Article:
Well, Murphy points out something that may well prove significant. Quantitative Easing changes a lot of the assumptions.
Normally after a financial crash the response would be to reduce interest rates to stimulate borrowing and spending but after the 2008 crash the economy remained sluggish even after rates dropped to almost zero. QE was brought in to help further. This involves the central bank printing money and buying up government bonds. This is supposed to reduce the value of bond and stocks and thus encourage investors to put money back into the “real” economy.
A secondary effect of this though is that the Bank of England now owns some 25% of the UK’s national debt. The government still pays interest on these bonds and the Bank of England profits from them. But the BoE is owned by the government and pays its profits back into the UK Government’s coffers. This is a bit like paying rent to your landlord’s bank account when you own the property and ARE the landlord. By taking it off the book like this the debt is sterilised and is effectively cancelled. Like the Monopoly banker, Governments which have their own currency and their own ability to issue bonds cannot ever run out of money.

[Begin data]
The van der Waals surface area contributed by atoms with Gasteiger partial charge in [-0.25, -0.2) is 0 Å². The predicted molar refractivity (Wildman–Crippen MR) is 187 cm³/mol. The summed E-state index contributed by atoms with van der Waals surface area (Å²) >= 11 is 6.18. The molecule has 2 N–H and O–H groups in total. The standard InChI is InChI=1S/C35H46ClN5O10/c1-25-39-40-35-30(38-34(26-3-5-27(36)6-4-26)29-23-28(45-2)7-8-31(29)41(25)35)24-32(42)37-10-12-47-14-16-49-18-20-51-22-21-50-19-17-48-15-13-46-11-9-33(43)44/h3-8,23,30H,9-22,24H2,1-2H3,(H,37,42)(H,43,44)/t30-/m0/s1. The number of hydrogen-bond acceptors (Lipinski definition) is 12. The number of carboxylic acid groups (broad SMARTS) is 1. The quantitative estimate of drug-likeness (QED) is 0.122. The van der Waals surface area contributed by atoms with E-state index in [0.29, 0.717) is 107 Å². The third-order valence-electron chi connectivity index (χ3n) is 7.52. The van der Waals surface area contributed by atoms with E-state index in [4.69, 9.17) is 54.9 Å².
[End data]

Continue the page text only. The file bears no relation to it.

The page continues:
There’s another reason that QE changes some of the assumptions. It had been hoped that it was only going to be used for a couple of years, tops, whilst the crisis was at its worst but almost a decade on, it’s still be used as it is. Inflation is rising again but wages remain stubbornly stagnant. Private sector debt levels are on the increase and it’s starting to get to the point that consumer spending is levelling off because, basically, we’ve all maxed out our credit cards and can’t afford any more even with interest rates on the floor. Normally when inflation rises, interest rates would increase to hold it down but the Bank of England knows that the moment they do this thousands of people are going to go bankrupt and/or default on their debts. It’d crash the economy in a heartbeat.